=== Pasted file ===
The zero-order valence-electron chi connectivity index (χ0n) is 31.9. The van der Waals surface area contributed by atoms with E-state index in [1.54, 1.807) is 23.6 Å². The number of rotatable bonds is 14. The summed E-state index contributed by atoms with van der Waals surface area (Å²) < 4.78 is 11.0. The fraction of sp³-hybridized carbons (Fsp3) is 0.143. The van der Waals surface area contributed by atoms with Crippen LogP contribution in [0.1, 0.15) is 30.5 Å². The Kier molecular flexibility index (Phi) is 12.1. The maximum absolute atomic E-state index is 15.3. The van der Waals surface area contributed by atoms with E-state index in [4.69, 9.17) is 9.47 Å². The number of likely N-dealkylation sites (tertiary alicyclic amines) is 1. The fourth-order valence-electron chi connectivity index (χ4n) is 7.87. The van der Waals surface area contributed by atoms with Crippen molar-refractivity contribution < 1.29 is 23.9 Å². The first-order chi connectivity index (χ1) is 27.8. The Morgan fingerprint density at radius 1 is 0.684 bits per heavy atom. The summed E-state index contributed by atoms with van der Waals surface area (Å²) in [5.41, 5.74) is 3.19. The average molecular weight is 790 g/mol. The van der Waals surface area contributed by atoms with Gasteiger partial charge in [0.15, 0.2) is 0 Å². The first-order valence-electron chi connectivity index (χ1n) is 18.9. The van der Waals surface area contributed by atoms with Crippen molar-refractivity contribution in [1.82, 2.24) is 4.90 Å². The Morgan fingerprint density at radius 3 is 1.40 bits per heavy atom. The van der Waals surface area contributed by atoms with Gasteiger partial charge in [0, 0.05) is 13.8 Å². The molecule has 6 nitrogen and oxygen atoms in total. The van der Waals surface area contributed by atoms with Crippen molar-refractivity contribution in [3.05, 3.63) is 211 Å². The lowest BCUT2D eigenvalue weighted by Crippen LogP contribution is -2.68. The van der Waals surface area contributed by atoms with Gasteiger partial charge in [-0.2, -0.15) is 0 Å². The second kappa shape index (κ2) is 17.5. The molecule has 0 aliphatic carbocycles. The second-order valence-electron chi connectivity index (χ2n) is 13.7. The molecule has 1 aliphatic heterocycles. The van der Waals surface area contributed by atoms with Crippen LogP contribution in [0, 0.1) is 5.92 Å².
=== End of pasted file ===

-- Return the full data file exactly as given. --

The zero-order valence-electron chi connectivity index (χ0n) is 31.9. The van der Waals surface area contributed by atoms with E-state index in [1.54, 1.807) is 23.6 Å². The number of rotatable bonds is 14. The summed E-state index contributed by atoms with van der Waals surface area (Å²) < 4.78 is 11.0. The fraction of sp³-hybridized carbons (Fsp3) is 0.143. The van der Waals surface area contributed by atoms with Crippen LogP contribution in [0.1, 0.15) is 30.5 Å². The Kier molecular flexibility index (Phi) is 12.1. The maximum absolute atomic E-state index is 15.3. The van der Waals surface area contributed by atoms with E-state index in [4.69, 9.17) is 9.47 Å². The number of likely N-dealkylation sites (tertiary alicyclic amines) is 1. The fourth-order valence-electron chi connectivity index (χ4n) is 7.87. The van der Waals surface area contributed by atoms with Crippen molar-refractivity contribution < 1.29 is 23.9 Å². The first-order chi connectivity index (χ1) is 27.8. The Morgan fingerprint density at radius 1 is 0.684 bits per heavy atom. The summed E-state index contributed by atoms with van der Waals surface area (Å²) in [5.41, 5.74) is 3.19. The average molecular weight is 790 g/mol. The van der Waals surface area contributed by atoms with Gasteiger partial charge in [0.15, 0.2) is 0 Å². The first-order valence-electron chi connectivity index (χ1n) is 18.9. The van der Waals surface area contributed by atoms with Crippen molar-refractivity contribution in [1.82, 2.24) is 4.90 Å². The Morgan fingerprint density at radius 3 is 1.40 bits per heavy atom. The van der Waals surface area contributed by atoms with Gasteiger partial charge in [0, 0.05) is 13.8 Å². The molecule has 6 nitrogen and oxygen atoms in total. The van der Waals surface area contributed by atoms with Crippen molar-refractivity contribution in [3.05, 3.63) is 211 Å². The lowest BCUT2D eigenvalue weighted by Crippen LogP contribution is -2.68. The van der Waals surface area contributed by atoms with Gasteiger partial charge in [-0.2, -0.15) is 0 Å². The second kappa shape index (κ2) is 17.5. The molecule has 0 aliphatic carbocycles. The second-order valence-electron chi connectivity index (χ2n) is 13.7. The molecule has 1 aliphatic heterocycles. The van der Waals surface area contributed by atoms with Crippen LogP contribution in [0, 0.1) is 5.92 Å².